“When the earth starts shaking sideways, the foundation moves with the earth,” Sound Seismic co-owner Leif Jackson said. “This big, massive object is not going to immediately move with the foundation. It’s going to kind of lag behind, and it’s going to lag behind when that foundation oscillates back in the opposite direction. So, the house and the foundation get out of synch, and it can get jolted off of the foundation.”

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Leaders urge emergency preparedness after Japan disaster

March 15, 2011

The unfolding disaster in Japan — unleashed after a magnitude-9 earthquake struck the island nation — has emergency planners in Issaquah reminding residents to prepare for earthquakes and other calamities.

“This tragedy overseas reminds us that our region is also at high risk from natural disasters,” King County Executive Dow Constantine said in a statement. “The time to prepare is before emergency strikes.”

The earthquake and subsequent tsunami struck Japan in the afternoon March 11 (late March 10 in Washington and on the West Coast). The death toll could exceed 10,000 people.

The local group spearheading personal emergency preparedness is the Issaquah Citizen Corps Council, a nonprofit organization formed to prepare residents to respond to natural disasters and other emergencies.

“The real basic message is: Be prepared,” council President Alan Bramwell said.

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Nisqually earthquake anniversary jolts memories

February 22, 2011

Issaquah is more prepared now than during 2001 roller

Then-Skyline High School senior Sean Edwards (left) and then-4-year-old sister Quinn leaned over to look inside the cracked asphalt Feb. 28, 2001, as dad Maury looks along a crack in the 1400 block of East Lake Sammamish Parkway Southeast. File

The ground started to shake as Bret Heath stood upstairs at the old municipal public works office — the steel-frame and metal-clad structure used nowadays as the parks department maintenance facility — and in seconds, the building rolled, like a ship tossed on ocean swells.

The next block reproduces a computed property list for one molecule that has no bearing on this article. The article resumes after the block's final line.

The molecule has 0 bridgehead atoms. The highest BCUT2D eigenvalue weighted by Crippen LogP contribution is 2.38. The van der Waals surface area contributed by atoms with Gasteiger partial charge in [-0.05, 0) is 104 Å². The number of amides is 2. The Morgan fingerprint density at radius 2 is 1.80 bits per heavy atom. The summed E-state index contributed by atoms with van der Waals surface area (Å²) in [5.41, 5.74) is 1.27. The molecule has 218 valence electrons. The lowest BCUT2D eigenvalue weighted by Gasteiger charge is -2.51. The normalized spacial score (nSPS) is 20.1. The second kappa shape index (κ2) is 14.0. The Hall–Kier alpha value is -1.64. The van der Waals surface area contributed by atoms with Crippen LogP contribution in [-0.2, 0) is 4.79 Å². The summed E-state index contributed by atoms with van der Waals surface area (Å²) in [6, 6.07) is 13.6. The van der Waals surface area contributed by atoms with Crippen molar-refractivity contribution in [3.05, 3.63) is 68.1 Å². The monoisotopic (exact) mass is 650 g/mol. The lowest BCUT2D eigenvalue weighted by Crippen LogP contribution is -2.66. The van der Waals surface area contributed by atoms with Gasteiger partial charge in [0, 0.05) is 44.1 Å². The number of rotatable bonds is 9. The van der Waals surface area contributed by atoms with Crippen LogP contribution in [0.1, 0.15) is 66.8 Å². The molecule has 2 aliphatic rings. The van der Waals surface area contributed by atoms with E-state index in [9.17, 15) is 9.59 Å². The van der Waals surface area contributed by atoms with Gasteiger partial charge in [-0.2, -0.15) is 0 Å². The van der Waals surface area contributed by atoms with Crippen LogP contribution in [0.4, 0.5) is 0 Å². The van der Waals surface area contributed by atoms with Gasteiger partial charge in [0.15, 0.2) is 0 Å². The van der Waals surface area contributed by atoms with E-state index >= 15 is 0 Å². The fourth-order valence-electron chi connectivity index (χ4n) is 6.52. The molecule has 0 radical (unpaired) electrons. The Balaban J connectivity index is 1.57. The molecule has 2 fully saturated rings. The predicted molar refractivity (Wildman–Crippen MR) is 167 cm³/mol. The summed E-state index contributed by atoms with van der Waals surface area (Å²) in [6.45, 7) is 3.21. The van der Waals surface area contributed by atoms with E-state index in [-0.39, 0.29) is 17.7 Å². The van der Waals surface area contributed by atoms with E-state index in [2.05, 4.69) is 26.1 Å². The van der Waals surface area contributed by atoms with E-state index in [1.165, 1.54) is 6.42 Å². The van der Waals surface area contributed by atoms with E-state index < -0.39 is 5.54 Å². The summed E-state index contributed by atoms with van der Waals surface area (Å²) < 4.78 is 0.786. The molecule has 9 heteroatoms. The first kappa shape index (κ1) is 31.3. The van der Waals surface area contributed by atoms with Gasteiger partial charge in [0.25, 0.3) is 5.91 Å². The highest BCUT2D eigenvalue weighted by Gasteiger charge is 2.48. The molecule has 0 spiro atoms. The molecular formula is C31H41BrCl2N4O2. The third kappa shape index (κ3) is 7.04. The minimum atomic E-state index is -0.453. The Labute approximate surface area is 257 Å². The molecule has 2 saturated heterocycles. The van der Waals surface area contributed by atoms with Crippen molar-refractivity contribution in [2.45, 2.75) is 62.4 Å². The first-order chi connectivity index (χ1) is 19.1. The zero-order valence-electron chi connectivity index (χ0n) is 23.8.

“I remember thinking, ‘I wonder if this building is going to hold together,’” the longtime Public Works Operations and emergency management director said.

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Minor earthquake reminds residents of seismic risks

October 12, 2010

The ground beneath the Mirrormont neighborhood rattled late Sept. 3, but residents attributed the slight rumbling to everyday occurrences — not to the magnitude 2.6 earthquake shaking the community south of Issaquah.

“At first, I thought it was a large animal rattling my garage door,” Mirrormont resident Monique Blackwell said.

Jennifer Orr, another Mirrormont resident, said she thought a large tree had toppled nearby.

“It felt as though a large truck had hit something outside,” Ray Skoff recalled.

The temblor lasted only a handful of seconds, but long enough to cause speculation before residents realized the source: earthquake.

“It felt like wood and concrete had no solidity for a minute,” Karen Skoff said.

The earthquake followed tiny temblors in the Issaquah area — a magnitude 1.6 quake July 3 and a magnitude 1.1 quake June 9.

Tim Walsh, chief hazards geologist for the state Department of Natural Resources, said the micro-earthquakes do not mean a big roller is imminent.

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Press Editorial

April 13, 2010

Earthquake drill is meant for all

Since the earthquake in Haiti, it seems like earthquakes are rattling their way around the world. Chile, Mexico, Turkey, Japan, Indonesia and, most recently, Spain and the Solomon Islands have all had big rollers. Closer to home two weeks ago was a 3.8 magnitude quake in Cle Elum, just 65 miles east of here. Read more